Denial in Afghanistan
NATO’s response to Monday’s rocket attack on Bagram Airbase, injuring two and damaging the C-17 transport aircraft used by U.S. Gen. Martin Dempsey, underscores why we are losing and will lose the war in Afghanistan.
Dempsey, chairman of the Joint Chiefs of Staff, was in his bunk sleeping when the rockets hit the base late Monday, according to Reuters.
“He was nowhere near the aircraft. We think it was a lucky shot,” NATO senior spokesman Colonel Thomas Collins said in the Reuters report by Rob Taylor.
A lucky shot?
This is a typical response from our military, which now includes NATO, whenever the so-called insurgents, or the Taliban, embarrass us by showing they know what they’re doing in battle. They’re either lucky or they’re cowards because they just won’t come out and fight us, as if they should be good little redcoats constrained by 18th century military tactics. As if we’re still crossing the Delaware in boats, freezing our limbs off.
The response, of course, is laughable. And counterproductive. And counterintuitive. And behind it lies unspoken anxiety, the kind that shuns reality. It’s called denial, one powerful demon.
The Reuters story, in fact, belies the thoughtless response by pointing out that the base is occasionally rocketed and mortared, as is the airbase in Kandahar. In other words, the Taliban gets lucky time and time again.
The landscape outside Bagram elicits Shakespearean foreboding, the Hindu Kush to the north with reminders of a deadly past, the Somali Plains to the south with echoes of horror, the road to Bagram still littered with the death of empire. The people living there, and into the Panjshir Valley, are some of the poorest on the planet, but they know how to survive, and they have for thousands of years. Alexander the Great, Genghis Khan, the British, the Soviets – they all met demise in the area. Eisenhower – how we need him now – landed there in the 1950s after the U.S. basically built the airbase, only to have it commandeered by the Soviets from 1979-89 – all for naught.
The airbase essentially embodies history that keeps repeating itself, as if the universe has marked it as a spot for episodic human folly and human evil. It’s hard to imagine a worse place – except, perhaps, an Oprah Winfrey audience.
No, Monday’s attack had nothing to do with luck. The reporter should have pushed the Public Information Obstructer on this matter, rather than slop his mindless crap to the public. The attack actually follows a long string of them, including one in 2007 when then-Vice President Dick Cheney was visiting the base. That attack, by a suicide bomber out for Cheney, killed around 20 and injured 20 others.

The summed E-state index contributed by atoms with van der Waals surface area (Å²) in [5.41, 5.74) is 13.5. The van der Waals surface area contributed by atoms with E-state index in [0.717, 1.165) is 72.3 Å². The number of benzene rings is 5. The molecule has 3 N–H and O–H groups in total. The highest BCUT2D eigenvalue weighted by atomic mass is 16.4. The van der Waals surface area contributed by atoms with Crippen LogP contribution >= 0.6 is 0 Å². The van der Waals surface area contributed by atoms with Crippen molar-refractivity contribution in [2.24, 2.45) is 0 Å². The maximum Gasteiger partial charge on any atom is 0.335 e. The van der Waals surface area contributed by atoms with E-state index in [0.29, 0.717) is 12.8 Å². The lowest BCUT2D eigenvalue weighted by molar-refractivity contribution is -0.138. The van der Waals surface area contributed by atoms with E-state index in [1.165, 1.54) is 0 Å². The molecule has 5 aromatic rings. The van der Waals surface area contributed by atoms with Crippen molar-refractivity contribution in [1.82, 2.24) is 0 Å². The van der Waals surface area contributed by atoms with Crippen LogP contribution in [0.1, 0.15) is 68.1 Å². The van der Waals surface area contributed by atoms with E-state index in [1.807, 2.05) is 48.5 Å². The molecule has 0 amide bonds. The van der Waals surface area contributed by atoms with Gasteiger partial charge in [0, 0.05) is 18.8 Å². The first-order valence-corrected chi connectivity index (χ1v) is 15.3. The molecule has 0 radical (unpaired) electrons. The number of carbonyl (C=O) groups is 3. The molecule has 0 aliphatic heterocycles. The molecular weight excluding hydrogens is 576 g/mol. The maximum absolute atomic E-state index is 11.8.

To his credit, the reporter mentions the 2007 attack, but only in passing, and he doesn’t mention the casualties. He also apparently doesn’t, as he should have, push the PIO on his notion of “luck” and report the man’s response.
The PIO basically gets a free lie, and then the reporter quickly turns his focus to the general and why he came to Bagram, to discuss “green-on-blue” attacks that, so far this year, have killed 40 coalition troops, most of them Americans.
Then the story gets funny. Intended or not, Dempsey comes off like a certifiable idiot, praising his Afghan counterpart for raising the “green-on-blue” matter before he did.
“In the past, it’s been us pushing on them to make sure they do more,” the story quotes him saying. “This time, without prompting, when I met General [Sher Mohammad] Karimi, he started with a conversation about insider attacks – and, importantly, insider attacks not just against us, but insider attacks against the Afghans, too.”
That’s supposed to be a good sign? Afghan soldiers and police are killing coalition troops regularly, and Dempsey’s pleased that Karimi brings up the subject without prodding. What did he expect from Karimi, a refusal to talk about “green-on-blue” attacks, now dubbed “insider attacks” by our Orwellian Pentagon, even though he knew that’s why Dempsey came to Bagram?
Dempsey clearly doesn’t understand Afghans or their hospitality tradition, which amounts to a religious and ethical law, derived from the centuries-old concept of Pashtunwali:
“Honor the guest, O son,” one Afghan proverb goes. “Even though he be an infidel, open the door.”
Another, my favorite, goes something like this: “You can rent an Afghan, but you can’t buy him.”
Pashtunwali also demands bravery, or tureh, which calls on all Afghans to resist, to the death, all invaders.
Tellingly, Dempsey left Afghanistan on a different aircraft.